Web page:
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Task Force on Health and Well Being: Progress Report - page 20 / 24





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it.  The program includes incentives for perfect attendance (four additional days off for perfect attendance) and for no unscheduled absences.  Last year in Building Services, 70 out of 240 achieved this goal and 90 had only 1 or 2 unscheduled absences.

Work Schedules

Contrary to what many believe, flexible work schedules (early or late starting times, telecommuting, 10-hour work days, four-day work weeks, etc.) are permitted under existing policies and procedures.  We believe that the University should reaffirm support for the concept of flexibility in the workplace as long as the needs of the University and the office are met.  We call upon the Office of Human Resources and the Dean of the Faculty to work with managers to encourage them to accommodate flexible schedules whenever possible.  As noted earlier, allowing employees to begin early or stay after the usual closing time could increase their ability to engage in fitness, educational, and other classes or activities during the day.  More generally, we encourage the development of a campus climate that more fully appreciates the benefits of making it possible for members of the staff, including members of the bi-weekly staff, to take advantage of opportunities to improve their health, fitness, wellness, and education.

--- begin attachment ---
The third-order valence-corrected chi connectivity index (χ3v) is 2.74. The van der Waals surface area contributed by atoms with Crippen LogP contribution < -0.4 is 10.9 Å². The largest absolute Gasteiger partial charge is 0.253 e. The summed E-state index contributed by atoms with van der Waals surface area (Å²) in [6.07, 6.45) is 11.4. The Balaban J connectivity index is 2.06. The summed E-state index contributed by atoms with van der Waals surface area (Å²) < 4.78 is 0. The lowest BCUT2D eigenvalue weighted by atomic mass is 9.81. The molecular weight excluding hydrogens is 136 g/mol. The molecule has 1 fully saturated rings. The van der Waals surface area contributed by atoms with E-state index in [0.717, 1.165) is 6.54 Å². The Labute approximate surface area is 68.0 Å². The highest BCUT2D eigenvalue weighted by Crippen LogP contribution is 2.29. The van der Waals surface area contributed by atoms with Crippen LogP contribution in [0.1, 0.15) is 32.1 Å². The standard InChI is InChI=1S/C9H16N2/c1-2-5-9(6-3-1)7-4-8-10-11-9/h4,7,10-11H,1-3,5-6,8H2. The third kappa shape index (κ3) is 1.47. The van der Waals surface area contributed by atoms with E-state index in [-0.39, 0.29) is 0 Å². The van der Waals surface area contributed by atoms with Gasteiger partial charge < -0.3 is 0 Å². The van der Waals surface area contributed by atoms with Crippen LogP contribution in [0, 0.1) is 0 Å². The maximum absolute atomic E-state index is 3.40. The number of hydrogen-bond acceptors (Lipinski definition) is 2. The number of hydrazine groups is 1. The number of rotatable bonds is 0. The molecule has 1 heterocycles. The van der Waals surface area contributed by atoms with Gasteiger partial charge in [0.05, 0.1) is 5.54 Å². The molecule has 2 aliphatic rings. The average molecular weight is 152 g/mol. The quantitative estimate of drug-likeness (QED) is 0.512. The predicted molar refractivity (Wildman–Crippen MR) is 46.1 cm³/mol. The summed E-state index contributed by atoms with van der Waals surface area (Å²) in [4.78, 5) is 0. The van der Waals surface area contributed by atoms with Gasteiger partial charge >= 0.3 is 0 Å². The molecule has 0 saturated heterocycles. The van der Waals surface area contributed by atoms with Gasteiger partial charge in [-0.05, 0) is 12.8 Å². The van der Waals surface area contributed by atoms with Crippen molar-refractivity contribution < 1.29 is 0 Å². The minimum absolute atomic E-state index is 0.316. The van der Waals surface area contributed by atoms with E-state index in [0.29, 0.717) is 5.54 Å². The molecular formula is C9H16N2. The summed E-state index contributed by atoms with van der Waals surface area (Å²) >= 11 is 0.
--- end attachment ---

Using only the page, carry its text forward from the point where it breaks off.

Other Recommendations

We recommend that the University increase its support for employee educational assistance, employee professional development, and other training programs for members of the staff, such as the pilot program, “Excelling at Princeton,” that was launched last year to provide bi-weekly staff members with opportunities to work with an instructor from Mercer County Community College to develop their skills.  The University covered the costs of the program and paid for released time so members of the staff could participate.     

We recommend that the University actively explore corporate memberships at area gyms and fitness facilities that might provide discounts to employees at nominal or no cost to the University, and that it explore possible partnership arrangements with the Princeton Medical Center for the benefit of members of the faculty and staff.   

We recommend that the University review its policies regarding 10-month employees to see whether it can provide greater assistance as they seek to make ends meet over the summer.

Finally, we take seriously the discussion in the focus groups about creating a stronger culture of respect on campus.  Members of our community deserve to work in an environment where they are valued and respected and have their opinions and needs taken seriously.  Toward this end, the University should:

Put in place a strategy for regular monitoring and improvement of employee satisfaction, perhaps through an annual survey.

Continue to have events like FluFest where immunizations are subsidized and the University reaches out to employees; this makes many feel affirmed.

Have students meet with the building services employees in their dorms (currently done on an ad hoc basis).

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